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I am tapping away on introductory notes for the Anghiari Festival, getting ahead while I can. Last year I did the research while I was there, and the amount of work took me rather by surprise, especially when combined with everything else. I requested a copy of the programme in advance this year, the idea being not only that I will be able to concentrate on troubleshooting when I am out there, but also that my introductions might even be a little more accurate as a result of the extra research and listening, something I was not always able to do last year. One of the many joys of this delightful Festival is the opportunity to get acquainted with different nooks and crannies of the repertoire, but also to plug significant and inexcusable gaps in my own knowledge. One of these has been my knowledge of Mendelssohn’s writing.

I have only ever dozed off in three concerts, but all three of those dozings happened during works by poor old Felix, which rather influenced my view of him in days gone past, but I am happy to say that the balance is being redressed piece by piece. There are still works of his, especially later on, which are worthy rather than great, but his teenage years are a source of continual open-mouthed astonishment, and listening to the Overture to A Midsummer Night’s Dream, written when he was only 17, had me aghast all over again this afternoon. The writing is phenomenally – I’ll say that again – phenomenally accomplished, especially the masterstroke which is Bottom’s braying, and consider as well that, in the concert which included its first performance, Mendelssohn also acted as soloist in two concertante piano works (one of which was his own two-piano concerto) and then joined the violins to play in Beethoven 9. Extraordinary by any standards.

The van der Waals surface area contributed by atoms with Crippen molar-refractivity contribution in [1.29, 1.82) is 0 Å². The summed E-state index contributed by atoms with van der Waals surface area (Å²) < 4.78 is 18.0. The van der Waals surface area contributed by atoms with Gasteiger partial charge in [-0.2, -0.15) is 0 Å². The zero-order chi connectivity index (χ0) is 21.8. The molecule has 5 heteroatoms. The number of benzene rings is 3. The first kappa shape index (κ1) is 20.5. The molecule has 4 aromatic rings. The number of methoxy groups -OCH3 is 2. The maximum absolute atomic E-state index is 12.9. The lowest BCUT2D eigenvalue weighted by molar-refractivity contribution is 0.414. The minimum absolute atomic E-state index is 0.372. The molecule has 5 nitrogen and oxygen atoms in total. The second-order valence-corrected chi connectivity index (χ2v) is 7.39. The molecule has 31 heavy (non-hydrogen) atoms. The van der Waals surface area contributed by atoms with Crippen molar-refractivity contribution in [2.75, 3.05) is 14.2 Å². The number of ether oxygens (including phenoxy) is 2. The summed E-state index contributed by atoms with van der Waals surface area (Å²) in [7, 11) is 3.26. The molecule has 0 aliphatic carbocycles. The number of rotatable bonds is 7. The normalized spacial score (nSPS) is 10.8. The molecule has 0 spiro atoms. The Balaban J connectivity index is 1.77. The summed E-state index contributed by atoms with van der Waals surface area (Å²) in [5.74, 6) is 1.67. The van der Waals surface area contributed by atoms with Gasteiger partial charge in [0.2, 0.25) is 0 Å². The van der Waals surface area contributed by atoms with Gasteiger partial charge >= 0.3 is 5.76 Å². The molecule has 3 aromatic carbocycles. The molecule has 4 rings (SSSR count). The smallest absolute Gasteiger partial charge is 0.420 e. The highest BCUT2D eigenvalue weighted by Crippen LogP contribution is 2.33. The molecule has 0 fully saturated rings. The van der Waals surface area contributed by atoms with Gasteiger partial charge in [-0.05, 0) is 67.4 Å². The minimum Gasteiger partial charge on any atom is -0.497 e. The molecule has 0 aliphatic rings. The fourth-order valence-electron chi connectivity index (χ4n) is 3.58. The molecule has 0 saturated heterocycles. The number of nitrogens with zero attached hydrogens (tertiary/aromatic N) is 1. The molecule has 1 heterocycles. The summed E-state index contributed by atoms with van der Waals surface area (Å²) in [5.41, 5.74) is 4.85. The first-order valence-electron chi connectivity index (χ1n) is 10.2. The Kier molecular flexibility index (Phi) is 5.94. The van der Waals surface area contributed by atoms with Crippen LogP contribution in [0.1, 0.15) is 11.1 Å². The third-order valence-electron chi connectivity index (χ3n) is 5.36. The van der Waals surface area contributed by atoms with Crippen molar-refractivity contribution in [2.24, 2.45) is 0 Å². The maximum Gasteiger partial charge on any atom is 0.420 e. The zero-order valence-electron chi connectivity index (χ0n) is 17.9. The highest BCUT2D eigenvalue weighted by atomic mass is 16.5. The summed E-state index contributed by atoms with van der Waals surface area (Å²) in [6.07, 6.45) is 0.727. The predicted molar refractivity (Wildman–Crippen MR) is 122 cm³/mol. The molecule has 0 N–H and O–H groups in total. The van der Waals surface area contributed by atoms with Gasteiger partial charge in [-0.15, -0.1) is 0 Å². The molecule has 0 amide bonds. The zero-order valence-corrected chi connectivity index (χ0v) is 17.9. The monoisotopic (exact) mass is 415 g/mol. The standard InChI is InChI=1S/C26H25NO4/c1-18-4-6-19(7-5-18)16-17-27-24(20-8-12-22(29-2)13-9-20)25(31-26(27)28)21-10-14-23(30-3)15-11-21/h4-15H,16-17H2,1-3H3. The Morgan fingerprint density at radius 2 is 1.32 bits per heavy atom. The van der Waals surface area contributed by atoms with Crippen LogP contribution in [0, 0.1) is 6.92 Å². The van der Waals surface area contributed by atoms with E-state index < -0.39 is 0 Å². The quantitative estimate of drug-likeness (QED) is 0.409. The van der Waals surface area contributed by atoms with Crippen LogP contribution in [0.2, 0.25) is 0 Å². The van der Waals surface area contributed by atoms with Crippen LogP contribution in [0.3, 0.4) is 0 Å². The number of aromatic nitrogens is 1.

Shakespeare’s Bottom. Enter schoolboy joke, stage left.

That is merely the tip of the iceberg, however, for, as somebody pointed out to me last year, he could have submitted the Octet as a composition for his GCSE music exam had he been around today. The mind boggles. Place alongside these masterworks compositions such as the early string quartets, in which he struggles to assimilate the ideas of Beethoven, often with fascinating results, and you have one of the greatest young geniuses in the history of music, alongside people such as Korngold, another brilliant craftsman.

Of course it is deeply fashionable to be deeply sniffy about Mendelssohn, to trot out that hackneyed old line about his being “a genius who grew into a talent”, and I must admit that, in my pompous know-it-all past, I have done the same. It needs to be said that he does not live at the cutting edge of the Romantic avant-garde. However, I feel as if my discovery of what Mendelssohn is really about is only just beginning, and I still reckon the Italian symphony, with one of the most memorable melodies in the entire repertoire, is a fascinating and daring take on the genre.

The young Mendelssohn. A genius.

The lesson I truly take from Mendelssohn is instead much more down to earth and something he pointedly did not achieve, and it is to regulate one’s work. There is no avoiding the fact that Felix worked himself into an early grave. For his denigrators, of course, he was a washed-up talent by then, but even those who disliked his music would have had to admit that he was a warm-hearted, generous, open and encouraging musician, and one particular story about his insistence that difficult players should not be thrown out of an orchestra simply because they had been nasty to him speaks volumes about his character.

Nowadays there are all sorts of rumours about him and Jenny Lind, and what lies in those letters in the Academy which nobody is allowed to see, but that smacks of the kind of idle gossip which chit-chats away behind the backs of Clara Schumann and Brahms as well, and I find it tawdry. Look up nearly any sixties comedian on Wikipedia and you will find that they were all leaping into bed with each other – Felix and Johannes were positively monkish by comparison.

The manuscript features the writing of a 17 year old, but the mind is already mature.

Like Shostakovich, about whom one of my music teachers at school used to be terribly, terribly arch, I feel that I have judged Mendelssohn by what the loudest naysayers have said, and that my journey of discovery is only just gathering steam. Take him and Dmitri for what they are and you have a long and fruitful journey ahead of you, and even on difficult days you can put on something like the Midsummer Night’s Dream Overture and feel yourself swept along on the ocean of possibilities.